CHINA / DIPLOMACY
New Philippine leader to continue 'pragmatic and moderate' China policy
Published: Sep 08, 2021 09:42 PM Updated: Sep 09, 2021 09:14 AM
Philippine President Rodrigo Duterte speaks during the annual state of the nation address at the House of Representatives in Manila on Monday. Photo: AFP

Philippine President Rodrigo Duterte speaks during the annual state of the nation address at the House of Representatives in Manila in August. Photo: AFP



Philippine President Rodrigo Duterte's long-time aide Christopher Go on Wednesday reiterated that he is not interested in running in the 2022 Philippine presidential election despite getting his party's nomination on Wednesday, but Chinese experts remain confident that bilateral ties would maintain "pragmatic and moderate" no matter who gets elected, as the route serves the best interests of the Philippines.

Senator Go was officially nominated as 2022 presidential candidate of Duterte's PDP-Laban at the party's national convention on Wednesday. Duterte, who is prevented by the constitution from running for a second six-year presidential term, was also nominated to run for vice president in 2022.

Senator Panfilo Lacson on Wednesday became the first to declare his candidacy. 

Go, who is not a front-runner in public opinion polls, announced in August that he is "not interested" in running for president, and reiterated that he hopes PDP-Laban will continue to "respect my decision," local media reported.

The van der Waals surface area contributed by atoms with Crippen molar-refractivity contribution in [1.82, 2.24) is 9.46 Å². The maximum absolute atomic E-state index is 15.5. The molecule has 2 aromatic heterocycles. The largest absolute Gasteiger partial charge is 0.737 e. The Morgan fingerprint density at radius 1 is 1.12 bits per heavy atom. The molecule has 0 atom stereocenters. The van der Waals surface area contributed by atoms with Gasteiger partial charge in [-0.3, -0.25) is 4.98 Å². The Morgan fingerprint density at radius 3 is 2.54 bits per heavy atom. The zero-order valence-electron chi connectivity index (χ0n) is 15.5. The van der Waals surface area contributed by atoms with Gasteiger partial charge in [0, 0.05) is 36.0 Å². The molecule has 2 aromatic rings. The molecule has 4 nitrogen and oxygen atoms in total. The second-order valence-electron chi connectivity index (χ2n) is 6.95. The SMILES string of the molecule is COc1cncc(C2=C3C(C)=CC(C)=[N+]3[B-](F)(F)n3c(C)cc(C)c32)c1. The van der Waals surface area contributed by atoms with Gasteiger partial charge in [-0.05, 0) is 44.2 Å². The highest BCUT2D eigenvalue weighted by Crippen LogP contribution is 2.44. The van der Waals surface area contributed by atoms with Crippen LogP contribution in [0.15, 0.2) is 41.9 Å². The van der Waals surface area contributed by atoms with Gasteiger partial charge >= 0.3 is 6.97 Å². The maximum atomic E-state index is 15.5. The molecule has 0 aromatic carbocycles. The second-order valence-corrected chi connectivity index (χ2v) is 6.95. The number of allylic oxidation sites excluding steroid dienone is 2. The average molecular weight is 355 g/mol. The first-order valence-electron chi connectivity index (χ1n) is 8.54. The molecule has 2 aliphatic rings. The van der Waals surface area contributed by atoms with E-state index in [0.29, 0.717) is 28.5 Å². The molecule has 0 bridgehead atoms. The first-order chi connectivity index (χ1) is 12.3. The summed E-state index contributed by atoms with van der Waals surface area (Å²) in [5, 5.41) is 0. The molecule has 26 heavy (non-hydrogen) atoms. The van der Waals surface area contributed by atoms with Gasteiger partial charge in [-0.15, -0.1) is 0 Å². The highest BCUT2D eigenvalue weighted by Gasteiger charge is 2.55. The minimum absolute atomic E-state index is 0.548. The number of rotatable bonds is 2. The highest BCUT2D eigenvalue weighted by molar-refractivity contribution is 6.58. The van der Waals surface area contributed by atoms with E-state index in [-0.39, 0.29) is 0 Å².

Given the improvement and development in China-Philippines relations during the Duterte administration, some have expressed concerns that the Duterte route may not continue beyond 2022. But experts say the Philippine leader's China policy in the post-Duterte era will continue to be pragmatic and moderate.  

So far, Philippine presidential contenders with military and police connections, who are part of the late president Benigno Aquino III's clique and who are backed by the US, are polling poorly, Chen Xiangmiao, an assistant research fellow at the National Institute for South China Sea Studies, told the Global Times on Wednesday.

President Duterte's daughter Sara Duterte, who is also the Mayor of Davao City, is leading public opinion polls along with Manila Mayor Isko Moreno, despite the two having yet to announce their candidacies.  

"Sara, who has strong support among women, will inherit her father's political legacy… Moreno does not have a deep political family background, but his leadership is pro-people and pragmatic," Chen said. 

No matter who takes office, priorities will surely be to restore the economy and enhance public health and security, which needs China's support, Chen said. 

"If the new leader goes too far toward the US, there could be a huge loss of investment from China, something the Philippines cannot afford at the moment," Chen said.  

If the Duterte faction comes to power, there will be no major adjustments in the Philippines' policies toward China and the US. Leaders of non-Duterte factions are also likely to adopt a more stable and moderate policy, rather than provoking new conflicts with China, analysts said.  

However, experts said issues related to the South China Sea, including fishing, law enforcement, oil and gas development, may be raised a little bit more. 

"After the turbulent period from 2012 to 2016, China-Philippine relations have entered a mature stage. The two countries are in a state of both conflict and cooperation, but the conflict is controllable and cooperation is gradually increasing," Chen said. 

The post-Duterte era is likely to continue this maturity, because it may be the only option that serves the best interests of the Philippines, Chen said. 
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